Green Lake: Green Lake is a Seattle neighborhood surrounding a lake of the same name on the northern and eastern sides. The downtown district of the neighborhood borders the Lake. Although there are no waterfront homes because of the surrounding park and trail, many enjoy views of the lake from their residences. Green Lake is a popular Seattle destination, where the outdoors becomes a social venue for sporting events, roller blading, biking or running around the lake, shops and restaurants and world class zoological gardens.

Madison Valley/Park: Madison Valley is bordered by the sprawling and beautiful Washington Park Arboretum to the north and Lake Washington to the east. Known for its upper-crust vibe, this walkable neighborhood, along East Madison between Martin Luther King Jr. Way and Lake Washington Boulevard, is now more accessible with fantastic new eateries and shops for every budget. 

Madrona: Madrona is a Seattle neighborhood located on the shores of Lake Washington between the neighborhoods of Denny Blaine and Leschi. Madrona has a small commercial core centered at the corner of 34th and Union and is a very family oriented area. Many homes also have views of the water or downtown Seattle.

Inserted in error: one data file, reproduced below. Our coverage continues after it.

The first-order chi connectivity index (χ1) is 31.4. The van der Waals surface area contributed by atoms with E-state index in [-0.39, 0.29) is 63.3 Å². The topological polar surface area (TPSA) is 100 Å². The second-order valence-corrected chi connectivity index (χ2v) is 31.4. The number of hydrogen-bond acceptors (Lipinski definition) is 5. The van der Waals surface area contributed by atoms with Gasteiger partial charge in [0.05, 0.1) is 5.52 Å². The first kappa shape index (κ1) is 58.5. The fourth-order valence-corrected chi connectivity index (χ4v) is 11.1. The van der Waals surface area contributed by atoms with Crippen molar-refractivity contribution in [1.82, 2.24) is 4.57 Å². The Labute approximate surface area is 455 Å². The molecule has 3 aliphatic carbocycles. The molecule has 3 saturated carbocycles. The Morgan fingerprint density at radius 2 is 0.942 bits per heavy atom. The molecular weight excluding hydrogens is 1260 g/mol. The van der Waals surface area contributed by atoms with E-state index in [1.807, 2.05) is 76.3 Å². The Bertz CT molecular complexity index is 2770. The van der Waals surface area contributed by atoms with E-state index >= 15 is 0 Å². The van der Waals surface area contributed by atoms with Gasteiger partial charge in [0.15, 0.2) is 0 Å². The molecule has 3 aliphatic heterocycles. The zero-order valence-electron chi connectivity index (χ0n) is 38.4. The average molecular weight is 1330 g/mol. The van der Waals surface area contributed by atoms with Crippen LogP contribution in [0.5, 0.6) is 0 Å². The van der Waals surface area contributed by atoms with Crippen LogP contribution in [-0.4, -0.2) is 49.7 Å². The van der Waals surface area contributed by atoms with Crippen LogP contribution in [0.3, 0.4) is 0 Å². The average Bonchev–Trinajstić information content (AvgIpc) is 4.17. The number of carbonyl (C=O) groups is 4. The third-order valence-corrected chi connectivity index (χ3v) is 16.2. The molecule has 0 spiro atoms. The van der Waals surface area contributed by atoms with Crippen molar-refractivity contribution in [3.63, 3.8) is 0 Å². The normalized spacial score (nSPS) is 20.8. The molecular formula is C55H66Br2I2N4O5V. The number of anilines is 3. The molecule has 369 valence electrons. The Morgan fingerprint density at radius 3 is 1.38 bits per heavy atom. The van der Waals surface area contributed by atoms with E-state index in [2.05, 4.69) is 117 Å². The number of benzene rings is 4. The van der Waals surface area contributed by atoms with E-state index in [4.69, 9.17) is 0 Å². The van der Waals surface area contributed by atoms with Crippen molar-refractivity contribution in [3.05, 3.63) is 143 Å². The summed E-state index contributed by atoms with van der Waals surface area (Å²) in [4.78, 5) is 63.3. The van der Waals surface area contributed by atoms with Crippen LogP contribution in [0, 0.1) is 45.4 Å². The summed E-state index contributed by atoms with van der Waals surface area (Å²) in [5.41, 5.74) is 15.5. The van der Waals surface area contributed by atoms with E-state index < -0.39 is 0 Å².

Magnolia: Located on a peninsula west of Queen Anne Hill, south of the Ballard Locks and a few minutes from downtown Seattle, Magnolia is one of the western-most spots in the city.  Accessible by three bridges, Magnolia has natural boundaries that give residents the feeling of living on an island. Magnolia is a small and vibrant community with a busy business district and a small town feel.

Maple Leaf: Maple Leaf sits between Interstate 5 and Lake City Way, Northgate Way and 80th Street.  Maple Leaf is a very dog and family friendly community with thriving locally owned restaurant and coffee shops.